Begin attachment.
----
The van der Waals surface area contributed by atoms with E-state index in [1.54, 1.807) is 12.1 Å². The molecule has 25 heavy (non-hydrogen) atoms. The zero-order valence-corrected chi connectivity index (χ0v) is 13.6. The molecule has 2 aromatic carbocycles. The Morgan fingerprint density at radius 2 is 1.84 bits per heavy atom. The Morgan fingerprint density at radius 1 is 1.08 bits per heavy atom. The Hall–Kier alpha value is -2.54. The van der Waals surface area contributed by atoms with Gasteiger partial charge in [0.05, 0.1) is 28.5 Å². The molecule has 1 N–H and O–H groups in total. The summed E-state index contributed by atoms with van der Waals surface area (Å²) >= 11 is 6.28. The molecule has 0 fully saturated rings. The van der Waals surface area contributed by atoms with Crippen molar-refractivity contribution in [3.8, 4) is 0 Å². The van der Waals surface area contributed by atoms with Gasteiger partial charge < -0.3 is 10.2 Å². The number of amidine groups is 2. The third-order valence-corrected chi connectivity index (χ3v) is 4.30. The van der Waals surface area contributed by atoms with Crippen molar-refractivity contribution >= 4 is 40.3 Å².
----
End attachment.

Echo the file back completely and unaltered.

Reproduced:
The van der Waals surface area contributed by atoms with E-state index in [1.54, 1.807) is 12.1 Å². The molecule has 25 heavy (non-hydrogen) atoms. The zero-order valence-corrected chi connectivity index (χ0v) is 13.6. The molecule has 2 aromatic carbocycles. The Morgan fingerprint density at radius 2 is 1.84 bits per heavy atom. The Morgan fingerprint density at radius 1 is 1.08 bits per heavy atom. The Hall–Kier alpha value is -2.54. The van der Waals surface area contributed by atoms with Gasteiger partial charge in [0.05, 0.1) is 28.5 Å². The molecule has 1 N–H and O–H groups in total. The summed E-state index contributed by atoms with van der Waals surface area (Å²) >= 11 is 6.28. The molecule has 0 fully saturated rings. The van der Waals surface area contributed by atoms with Crippen molar-refractivity contribution in [3.8, 4) is 0 Å². The van der Waals surface area contributed by atoms with Gasteiger partial charge < -0.3 is 10.2 Å². The number of amidine groups is 2. The third-order valence-corrected chi connectivity index (χ3v) is 4.30. The van der Waals surface area contributed by atoms with Crippen molar-refractivity contribution >= 4 is 40.3 Å².